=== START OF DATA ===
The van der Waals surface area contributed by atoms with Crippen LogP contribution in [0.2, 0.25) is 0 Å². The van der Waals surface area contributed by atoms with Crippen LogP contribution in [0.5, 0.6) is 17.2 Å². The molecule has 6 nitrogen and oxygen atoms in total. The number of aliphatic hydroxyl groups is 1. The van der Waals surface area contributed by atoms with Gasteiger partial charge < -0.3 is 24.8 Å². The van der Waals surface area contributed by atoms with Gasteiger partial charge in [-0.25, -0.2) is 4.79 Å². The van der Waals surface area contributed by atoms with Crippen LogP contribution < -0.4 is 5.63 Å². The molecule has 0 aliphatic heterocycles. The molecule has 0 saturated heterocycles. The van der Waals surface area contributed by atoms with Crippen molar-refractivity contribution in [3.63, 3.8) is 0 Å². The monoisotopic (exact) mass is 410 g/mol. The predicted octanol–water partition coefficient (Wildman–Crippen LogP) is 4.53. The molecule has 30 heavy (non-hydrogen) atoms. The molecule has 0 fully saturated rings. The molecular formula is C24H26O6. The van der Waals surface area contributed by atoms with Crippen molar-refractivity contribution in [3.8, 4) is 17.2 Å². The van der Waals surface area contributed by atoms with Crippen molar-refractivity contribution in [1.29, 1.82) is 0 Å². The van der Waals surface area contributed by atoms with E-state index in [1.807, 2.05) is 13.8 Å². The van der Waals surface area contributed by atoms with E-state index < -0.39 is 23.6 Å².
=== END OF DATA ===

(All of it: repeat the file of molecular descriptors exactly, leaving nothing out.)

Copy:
The van der Waals surface area contributed by atoms with Crippen LogP contribution in [0.2, 0.25) is 0 Å². The van der Waals surface area contributed by atoms with Crippen LogP contribution in [0.5, 0.6) is 17.2 Å². The molecule has 6 nitrogen and oxygen atoms in total. The number of aliphatic hydroxyl groups is 1. The van der Waals surface area contributed by atoms with Gasteiger partial charge < -0.3 is 24.8 Å². The van der Waals surface area contributed by atoms with Gasteiger partial charge in [-0.25, -0.2) is 4.79 Å². The van der Waals surface area contributed by atoms with Crippen LogP contribution < -0.4 is 5.63 Å². The molecule has 0 aliphatic heterocycles. The molecule has 0 saturated heterocycles. The van der Waals surface area contributed by atoms with Crippen molar-refractivity contribution in [3.63, 3.8) is 0 Å². The monoisotopic (exact) mass is 410 g/mol. The predicted octanol–water partition coefficient (Wildman–Crippen LogP) is 4.53. The molecule has 30 heavy (non-hydrogen) atoms. The molecule has 0 fully saturated rings. The molecular formula is C24H26O6. The van der Waals surface area contributed by atoms with Crippen molar-refractivity contribution in [3.8, 4) is 17.2 Å². The van der Waals surface area contributed by atoms with Crippen molar-refractivity contribution in [1.29, 1.82) is 0 Å². The van der Waals surface area contributed by atoms with E-state index in [1.807, 2.05) is 13.8 Å². The van der Waals surface area contributed by atoms with E-state index < -0.39 is 23.6 Å².